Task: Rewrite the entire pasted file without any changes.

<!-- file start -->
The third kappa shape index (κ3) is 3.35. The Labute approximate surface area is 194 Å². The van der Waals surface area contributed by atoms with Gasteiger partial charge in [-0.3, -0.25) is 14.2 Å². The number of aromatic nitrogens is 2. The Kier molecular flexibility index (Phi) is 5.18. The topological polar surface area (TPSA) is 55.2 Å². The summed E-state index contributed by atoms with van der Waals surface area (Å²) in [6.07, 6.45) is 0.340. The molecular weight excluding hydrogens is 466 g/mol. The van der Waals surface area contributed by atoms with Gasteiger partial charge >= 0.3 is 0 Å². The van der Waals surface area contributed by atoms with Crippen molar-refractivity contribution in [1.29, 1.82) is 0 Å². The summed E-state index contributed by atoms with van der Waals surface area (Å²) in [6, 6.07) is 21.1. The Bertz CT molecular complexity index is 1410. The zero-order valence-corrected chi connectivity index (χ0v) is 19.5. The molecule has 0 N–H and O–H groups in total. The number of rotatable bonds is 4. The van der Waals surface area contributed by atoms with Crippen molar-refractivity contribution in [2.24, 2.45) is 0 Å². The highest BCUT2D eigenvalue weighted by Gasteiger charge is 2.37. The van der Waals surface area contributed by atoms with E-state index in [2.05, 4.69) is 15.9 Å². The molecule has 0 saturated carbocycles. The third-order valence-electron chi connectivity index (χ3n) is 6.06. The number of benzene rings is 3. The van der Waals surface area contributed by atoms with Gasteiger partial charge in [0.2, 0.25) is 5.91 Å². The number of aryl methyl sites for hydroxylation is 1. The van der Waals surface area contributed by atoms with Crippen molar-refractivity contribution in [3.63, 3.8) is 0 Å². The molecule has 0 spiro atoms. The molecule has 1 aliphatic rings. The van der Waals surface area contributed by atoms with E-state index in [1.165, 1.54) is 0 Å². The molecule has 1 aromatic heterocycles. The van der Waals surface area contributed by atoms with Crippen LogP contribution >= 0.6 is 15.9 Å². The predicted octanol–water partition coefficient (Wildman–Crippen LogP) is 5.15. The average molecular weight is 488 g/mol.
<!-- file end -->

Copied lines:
The third kappa shape index (κ3) is 3.35. The Labute approximate surface area is 194 Å². The van der Waals surface area contributed by atoms with Gasteiger partial charge in [-0.3, -0.25) is 14.2 Å². The number of aromatic nitrogens is 2. The Kier molecular flexibility index (Phi) is 5.18. The topological polar surface area (TPSA) is 55.2 Å². The summed E-state index contributed by atoms with van der Waals surface area (Å²) in [6.07, 6.45) is 0.340. The molecular weight excluding hydrogens is 466 g/mol. The van der Waals surface area contributed by atoms with Gasteiger partial charge >= 0.3 is 0 Å². The van der Waals surface area contributed by atoms with Crippen molar-refractivity contribution in [1.29, 1.82) is 0 Å². The summed E-state index contributed by atoms with van der Waals surface area (Å²) in [6, 6.07) is 21.1. The Bertz CT molecular complexity index is 1410. The zero-order valence-corrected chi connectivity index (χ0v) is 19.5. The molecule has 0 N–H and O–H groups in total. The number of rotatable bonds is 4. The van der Waals surface area contributed by atoms with Crippen molar-refractivity contribution in [2.24, 2.45) is 0 Å². The highest BCUT2D eigenvalue weighted by Gasteiger charge is 2.37. The van der Waals surface area contributed by atoms with E-state index in [2.05, 4.69) is 15.9 Å². The molecule has 0 saturated carbocycles. The third-order valence-electron chi connectivity index (χ3n) is 6.06. The number of benzene rings is 3. The van der Waals surface area contributed by atoms with Gasteiger partial charge in [0.2, 0.25) is 5.91 Å². The number of aryl methyl sites for hydroxylation is 1. The van der Waals surface area contributed by atoms with Crippen molar-refractivity contribution in [3.63, 3.8) is 0 Å². The molecule has 0 spiro atoms. The molecule has 1 aliphatic rings. The van der Waals surface area contributed by atoms with E-state index in [1.165, 1.54) is 0 Å². The molecule has 1 aromatic heterocycles. The van der Waals surface area contributed by atoms with Crippen LogP contribution >= 0.6 is 15.9 Å². The predicted octanol–water partition coefficient (Wildman–Crippen LogP) is 5.15. The average molecular weight is 488 g/mol.